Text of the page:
A groundbreaking new study from the University of Michigan in the United States reveals several drug contenders already in use for other purposes – including a dietary supplement – that have been shown to block or reduce SARS-CoV2 infection in cells.
The study, published recently in the Proceedings of the National Academy of Science, uses artificial intelligence-powered image analysis of human cell lines during infection with the new coronavirus.
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The cells were treated with more than 1,400 FDA-approved drugs and individual compounds (the US equivalent of Anvisa), before or after viral infection, and examined, resulting in 17 potential results. Ten of these results have recently been recognized, with seven identified in previous drug reuse studies, including remdesivir, which is one of the few FDA-approved therapies for Covid-19 in hospitalized patients.
“Traditionally, the drug development process takes a decade – and we just don’t have a decade,” said Jonathan Sexton, Ph.D., assistant professor of Internal Medicine at the University of Michigan School of Medicine and one of the paper’s senior authors. . “The therapies we discovered are well positioned for phase 2 clinical trials because their safety has already been established.”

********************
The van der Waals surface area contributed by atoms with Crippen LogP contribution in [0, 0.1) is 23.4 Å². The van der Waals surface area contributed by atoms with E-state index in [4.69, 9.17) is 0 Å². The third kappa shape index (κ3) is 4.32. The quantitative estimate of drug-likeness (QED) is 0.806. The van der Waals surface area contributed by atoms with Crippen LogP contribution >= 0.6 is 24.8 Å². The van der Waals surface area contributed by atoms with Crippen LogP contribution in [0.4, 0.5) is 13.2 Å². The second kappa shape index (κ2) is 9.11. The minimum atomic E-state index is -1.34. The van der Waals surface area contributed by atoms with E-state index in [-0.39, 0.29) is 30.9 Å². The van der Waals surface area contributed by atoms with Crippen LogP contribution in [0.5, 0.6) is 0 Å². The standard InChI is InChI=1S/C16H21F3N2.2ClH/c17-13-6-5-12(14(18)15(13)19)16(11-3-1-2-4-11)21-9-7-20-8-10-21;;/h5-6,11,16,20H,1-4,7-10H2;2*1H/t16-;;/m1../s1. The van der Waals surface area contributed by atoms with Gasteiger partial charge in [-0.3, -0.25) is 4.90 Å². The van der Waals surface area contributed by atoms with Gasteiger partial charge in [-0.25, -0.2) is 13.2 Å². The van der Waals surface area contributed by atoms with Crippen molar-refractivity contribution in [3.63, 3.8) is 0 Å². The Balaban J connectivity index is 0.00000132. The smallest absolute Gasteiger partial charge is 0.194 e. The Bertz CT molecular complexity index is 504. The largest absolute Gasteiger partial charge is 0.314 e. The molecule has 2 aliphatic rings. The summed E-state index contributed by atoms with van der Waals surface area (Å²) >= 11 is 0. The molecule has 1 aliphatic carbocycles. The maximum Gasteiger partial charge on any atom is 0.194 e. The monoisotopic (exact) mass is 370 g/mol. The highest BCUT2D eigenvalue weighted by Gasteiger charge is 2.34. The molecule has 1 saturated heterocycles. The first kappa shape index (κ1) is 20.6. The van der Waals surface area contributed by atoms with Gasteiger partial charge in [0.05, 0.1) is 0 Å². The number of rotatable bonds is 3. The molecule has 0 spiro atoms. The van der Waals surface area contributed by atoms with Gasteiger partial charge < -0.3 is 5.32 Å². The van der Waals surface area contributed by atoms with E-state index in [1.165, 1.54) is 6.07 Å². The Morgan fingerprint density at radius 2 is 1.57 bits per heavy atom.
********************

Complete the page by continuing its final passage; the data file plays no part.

The team validated the 17 candidate compounds in several cell types, including stem cells derived from human lung cells in an effort to simulate SARS-CoV2 infection of the respiratory tract. Nine showed antiviral activity at reasonable doses, including lactoferrin, a protein found in human breast milk that is also available as a dietary supplement derived from cow’s milk.
“We found lactoferrin to be remarkably effective in preventing infections, working better than anything else we’ve seen,” Sexton said. He adds that early data suggest that this efficacy even extends to new SARS-CoV2 variants, including the highly transmissible Delta variant.
The team is launching clinical trials of the compound to examine its ability to reduce viral loads and inflammation in patients with SARS-CoV2 infection.
Trials are adding to the list of ongoing studies of promising reused drugs. Sexton noted that throughout the pandemic, other drug reuse studies identified different compounds with potential efficacy against SARS-CoV2. “The results seem to depend on which cellular system is used,” he said.
“But there is an emerging consensus around a subset of drugs and these are the ones that have the highest priority for clinical translation. We fully expect that most of them will not work in humans, but we anticipate that there will be some who will.”
Notably, the UM study also identified a class of compounds called MEK inhibitors, commonly prescribed to treat cancer, that appear to worsen SARS-CoV2 infection.
The next step, he noted, is to use electronic health records to see if patients taking these drugs have worse Covid-19 results.
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